Tag Archives: Buddhist



The suit that we call “Craks” is also known as “Characters.” Tiles in this suit – just like the Bams and the Dots – are numbered from 1 – 9 and are interpreted below from an Oracle’s point of view.

This is the third and final suit of the three suits (Bamboo – or Bams – and Circles – or Dots –  being the others) and is usually known to us as the “signs” suit. Its symbol “Wan” literally means “ten thousand” although it can also be taken to mean any large number or unlimited. The significance of “ten thousand” is taken to mean the entire universe, the entire world, or eternity. The Wan suit therefore represents abstract ideals rather than everyday living.

The Chinese have three different characters to represent “ten thousand”. The classical character that is used represents a scorpion, but since this is a complex character to write, a second abbreviated form is also in use. The third character that is used is the swastika, often used in Buddhist religious texts to represent the “ten thousand things” that symbolize the heart of the Buddha (not quite what it came to represent in Germany’s Third Reich!).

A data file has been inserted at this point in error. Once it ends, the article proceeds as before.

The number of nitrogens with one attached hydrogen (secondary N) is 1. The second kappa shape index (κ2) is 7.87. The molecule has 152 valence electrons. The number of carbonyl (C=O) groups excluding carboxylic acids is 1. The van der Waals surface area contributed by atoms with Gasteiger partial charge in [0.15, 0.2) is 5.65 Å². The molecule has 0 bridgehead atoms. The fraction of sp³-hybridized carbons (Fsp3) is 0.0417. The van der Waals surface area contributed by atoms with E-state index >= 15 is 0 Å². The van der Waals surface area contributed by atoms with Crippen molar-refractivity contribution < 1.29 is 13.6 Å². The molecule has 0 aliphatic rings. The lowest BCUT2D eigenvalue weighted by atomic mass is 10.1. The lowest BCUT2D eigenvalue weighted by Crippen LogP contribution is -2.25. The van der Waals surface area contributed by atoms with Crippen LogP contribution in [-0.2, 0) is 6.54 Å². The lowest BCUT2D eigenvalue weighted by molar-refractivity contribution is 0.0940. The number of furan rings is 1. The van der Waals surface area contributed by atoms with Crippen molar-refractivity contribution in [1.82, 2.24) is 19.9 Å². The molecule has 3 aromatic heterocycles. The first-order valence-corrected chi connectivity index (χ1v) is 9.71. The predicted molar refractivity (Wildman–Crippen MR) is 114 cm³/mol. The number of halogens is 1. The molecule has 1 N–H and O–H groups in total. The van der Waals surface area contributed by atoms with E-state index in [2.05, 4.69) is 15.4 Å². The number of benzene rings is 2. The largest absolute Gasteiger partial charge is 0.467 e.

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Look at this magnificent set, courtesy of the Mah Jong Museum (owned and operated by the website, Where the Winds Blow and founded by the wonderful Jim May), made and carved in China probably in the early 1920s. The tiles are made of bone and then backed with ebony wood. I love this set not only for its beauty and craftsmanship but also because the tiles represent such incredible sentiments and meanings – you can read the translations for the tiles’ ideographs on the museum’s website.


My favorite translation encompasses the entire set, based on the Buddhist tale, “Heaven girls playing with flowers.” I love this set because of the kind, generous, and happy meanings of the tiles but especially for the magnificent and intricate Flowers. Beautiful carvings filled with beautiful thoughts to take with us into the new year.  


Wouldn’t it be a treat to play Mah Jongg with this set? To see other beautiful and rare sets, go to the website for the Mah Jong Museum and have a great time!